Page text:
MARTINEZ, Calif. - The Contra Costa County Public Defender is asking the District Attorney to release the names of the Pittsburg and Antioch police officers targeted in a "moral turpitude" investigation so that her attorneys can see if any of their cases have been compromised.
Public Defender Ellen McDonnell wrote DA Diana Becton a letter on Monday, saying that she believes this disclosure is required by the Constitution and case law.
McDonnell said she wants the DA's office to also identify any currently pending cases – as well as previous ones – involving the unnamed officers.
McDonnell's request – to which she has yet to hear a response – comes after a joint announcement on Friday by the DA and the FBI that they are investigating "crimes of moral turpitude" involving three Pittsburg officers and an unknown number of Antioch police officers.
The announcement did not indicate what these crimes of moral turpitude were. Pittsburg police have acknowledged that at least one of its officers was involved in illegal activity in September.
What can constitute a crime of moral turpitude is very vague. By definition, it's when the criminal intent is reckless and considered "morally reprehensible" by state statute, such as unjustified violence. According to the dictionary, crimes of moral turpitude can include theft, perjury and vice crimes.
However, KTVU has learned that prosecutors and federal agents are looking into the possible abuse of prescription testosterone supplements. They are also looking into allegations that officers joked about who was bringing heroin and cocaine to so-called parties, a source said.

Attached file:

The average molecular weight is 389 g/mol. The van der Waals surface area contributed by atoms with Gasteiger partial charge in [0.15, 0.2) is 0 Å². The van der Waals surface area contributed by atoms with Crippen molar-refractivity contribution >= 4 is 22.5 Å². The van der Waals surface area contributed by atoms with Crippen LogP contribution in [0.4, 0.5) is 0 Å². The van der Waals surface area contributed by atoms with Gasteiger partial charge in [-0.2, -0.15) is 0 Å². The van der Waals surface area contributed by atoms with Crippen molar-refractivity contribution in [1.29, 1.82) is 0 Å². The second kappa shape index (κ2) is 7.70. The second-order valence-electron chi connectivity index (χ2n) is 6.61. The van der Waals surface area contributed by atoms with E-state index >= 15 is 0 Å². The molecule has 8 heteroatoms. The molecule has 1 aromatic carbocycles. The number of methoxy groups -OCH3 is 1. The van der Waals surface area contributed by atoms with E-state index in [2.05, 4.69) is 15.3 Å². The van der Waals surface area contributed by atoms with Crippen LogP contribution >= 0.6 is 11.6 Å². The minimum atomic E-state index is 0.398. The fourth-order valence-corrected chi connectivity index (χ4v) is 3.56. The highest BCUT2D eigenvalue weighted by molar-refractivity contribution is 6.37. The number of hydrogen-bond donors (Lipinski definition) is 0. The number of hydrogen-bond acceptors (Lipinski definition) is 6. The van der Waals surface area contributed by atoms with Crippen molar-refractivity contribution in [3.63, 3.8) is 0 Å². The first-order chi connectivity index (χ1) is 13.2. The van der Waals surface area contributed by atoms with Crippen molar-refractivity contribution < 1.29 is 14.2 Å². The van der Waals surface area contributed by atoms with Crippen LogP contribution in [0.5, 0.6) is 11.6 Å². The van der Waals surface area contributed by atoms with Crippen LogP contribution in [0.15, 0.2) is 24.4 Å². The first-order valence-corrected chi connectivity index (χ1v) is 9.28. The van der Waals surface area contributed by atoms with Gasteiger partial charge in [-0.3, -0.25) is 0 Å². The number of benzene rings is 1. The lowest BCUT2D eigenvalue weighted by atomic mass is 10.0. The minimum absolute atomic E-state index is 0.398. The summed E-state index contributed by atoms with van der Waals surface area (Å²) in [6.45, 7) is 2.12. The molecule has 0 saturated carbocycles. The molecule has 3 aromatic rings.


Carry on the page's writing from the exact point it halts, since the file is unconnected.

Police officers' testimony and reports are key in putting defendants behind bars. McDonnell said the conduct of these officers could potentially impact hundreds of cases.
"I am deeply concerned about these revelations," McDonnell told KTVU on Tuesday.
She said that her office first heard about this investigation last week through a news release.
"We immediately requested that the names of any involved officers be released to our office so that we could begin the process of reviewing impacted cases and determining what role these officers played in any arrests or convictions," she said. "Timely transparency is necessary to ensure due process of law and the fair administration of justice for our community and for those impacted by our criminal legal system, some of whom may be currently incarcerated based on the word of these officers."
In response, Chief Assistant District Attorney Simon O'Connell told KTVU that the names would not be released.
"As stated, due to the ongoing nature of the investigation, no additional details will be released at this time," he wrote.